My last day in Tehran included sightseeing and an official dinner. I started out after an early breakfast of a feta-type cheese, flat bread, small cucumbers that Iranians eat like fruit, and assorted melons. I try carrot jelly, which is surprisingly good.
My tour guides today are Payam, Elham and Azin. Payam Pardis is in his mid-twenties and graduated with a degree in biomedical engineering. After working at a medical technology firm in Tehran, he joined Reza's dental insurance company. Payam does a wide variety of management tasks and is frequently in India acting for Reza in his BPO—business process organization—where they do support work for the dental insurance company. His English is first rate and he has an easy, charming way about him. Reza would like him to work in the Sacramento office also, but his visa has not come through.
Azin Arya is a quiet young woman just finishing her degree at Sharif. She will be heading to Paris to enter a telecommunications Ph.D. program. Azin is nervous about the language and the cultural change, although she has an uncle there who will provide a temporary home.
Elham Moore—no, she is not Irish, it is pronounced like moor—is finishing her engineering degree also. She will be applying to architecture school because she wants to do interior design. Elham is fashionable and fluent and points out the trends and cool neighborhoods.
These two young women are intellectually gifted, having both finished in the top 40 of the konkours exam taken by more than a million peers. They will be successful wherever they end up.
We take off for northern Tehran which abuts a snow-covered mountain range. It reminds me of Snowmass, Colorado, where the village hugs the base. Only here it is a city of 12 million flowing south from the slopes. The sight is marred only by the substantial smog.
The areas closest to the mountains are most fashionable and have the best air quality. It includes leafy shopping districts with some foreign goods. I am surprised at the strapless gowns and revealing fashions, but Elham says that one can wear what one likes at home or at private parties. Iranians of affluence party well, she assures me.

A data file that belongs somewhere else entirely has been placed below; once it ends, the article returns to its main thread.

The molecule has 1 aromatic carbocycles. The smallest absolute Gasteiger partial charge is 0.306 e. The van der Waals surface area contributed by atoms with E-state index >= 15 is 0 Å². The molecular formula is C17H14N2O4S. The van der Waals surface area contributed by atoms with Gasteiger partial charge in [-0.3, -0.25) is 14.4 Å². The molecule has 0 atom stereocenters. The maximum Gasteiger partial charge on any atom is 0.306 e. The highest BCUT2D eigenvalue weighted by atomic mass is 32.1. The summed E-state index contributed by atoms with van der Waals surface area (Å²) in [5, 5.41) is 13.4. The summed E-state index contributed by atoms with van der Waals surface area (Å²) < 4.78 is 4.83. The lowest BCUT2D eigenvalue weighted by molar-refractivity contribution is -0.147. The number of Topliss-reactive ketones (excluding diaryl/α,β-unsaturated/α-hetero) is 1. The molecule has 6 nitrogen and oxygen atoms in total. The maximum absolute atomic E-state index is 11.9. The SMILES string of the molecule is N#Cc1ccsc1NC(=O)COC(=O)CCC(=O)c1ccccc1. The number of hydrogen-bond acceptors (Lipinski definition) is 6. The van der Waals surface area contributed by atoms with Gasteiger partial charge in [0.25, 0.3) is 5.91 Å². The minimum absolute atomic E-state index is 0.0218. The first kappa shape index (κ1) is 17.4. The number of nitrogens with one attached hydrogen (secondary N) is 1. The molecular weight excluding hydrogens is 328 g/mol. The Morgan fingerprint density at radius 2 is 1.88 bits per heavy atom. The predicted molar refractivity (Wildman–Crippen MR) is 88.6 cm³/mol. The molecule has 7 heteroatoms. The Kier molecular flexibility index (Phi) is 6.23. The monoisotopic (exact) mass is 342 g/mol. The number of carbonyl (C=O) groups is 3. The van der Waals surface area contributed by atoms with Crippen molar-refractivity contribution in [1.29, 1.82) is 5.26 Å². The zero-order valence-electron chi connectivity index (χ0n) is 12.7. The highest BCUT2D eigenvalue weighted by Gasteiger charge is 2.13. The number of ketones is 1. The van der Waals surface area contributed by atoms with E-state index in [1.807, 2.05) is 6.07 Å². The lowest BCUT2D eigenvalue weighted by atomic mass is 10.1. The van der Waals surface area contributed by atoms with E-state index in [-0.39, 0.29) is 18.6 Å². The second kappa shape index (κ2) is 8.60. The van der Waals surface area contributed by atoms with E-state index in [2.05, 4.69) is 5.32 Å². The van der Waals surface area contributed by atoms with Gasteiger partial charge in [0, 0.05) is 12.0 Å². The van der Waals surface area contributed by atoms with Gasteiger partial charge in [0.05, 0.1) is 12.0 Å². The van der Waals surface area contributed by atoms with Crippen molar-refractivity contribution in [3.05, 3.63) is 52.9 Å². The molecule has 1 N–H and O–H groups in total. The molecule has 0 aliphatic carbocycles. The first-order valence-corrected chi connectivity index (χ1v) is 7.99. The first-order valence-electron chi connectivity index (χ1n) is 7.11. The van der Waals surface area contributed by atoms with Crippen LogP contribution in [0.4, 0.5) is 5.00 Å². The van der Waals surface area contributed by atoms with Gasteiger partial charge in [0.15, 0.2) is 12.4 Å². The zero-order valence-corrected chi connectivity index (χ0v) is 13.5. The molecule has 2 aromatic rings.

We head to a bazaar area where I ask for a spice shop. I am able to purchase saffron, a curry blend, a citrusy spice I have just encountered and a few other treats to bring home. I hope that the agricultural inspector at customs will approve. It is a fun experience being crowded into a small, fragrant shop with Iranian housewives.
We take off for the Shah's palace. It occupies several acres of parkland. It is white and simple, but large. I am surprised that it is poorly maintained and I wonder if that is a reflection of the feelings toward his regime, or just a budget decision.
Iran is blessed with mineral resources such as oil and gas, but also with marble. The interior of the palace has beautiful marble floors and steps throughout in many colors and patterns. The most magnificent furnishings are the Persian rugs which are of a size and quality I have never before seen. I see the dining room where President Carter had dinner.
Payam, Aziz, Elham and I have lunch on a terraced restaurant hanging on the mountain. It is a perfect day for eating outdoors and I enjoy their easy companionship and youthful energy. They laugh, overhearing the group of women office workers at the table next to us, who are all poking fun at their in-laws.
We head back to the Azadi Grand Hotel and I wish them well. They have all the tools for happiness and prosperity, and I hope that politics do not get in their way.
My co-traveler Reza and I spend the evening with the president of Sharif University and his top administrative team of deans and vice presidents. The occasion has a ritual air. We agree on the importance of continued contacts and discuss possible future trips. We are all hopeful that the door will open to our proposed student exchange, a small effort but perhaps a doable one given the current political situation.
I am determined to try.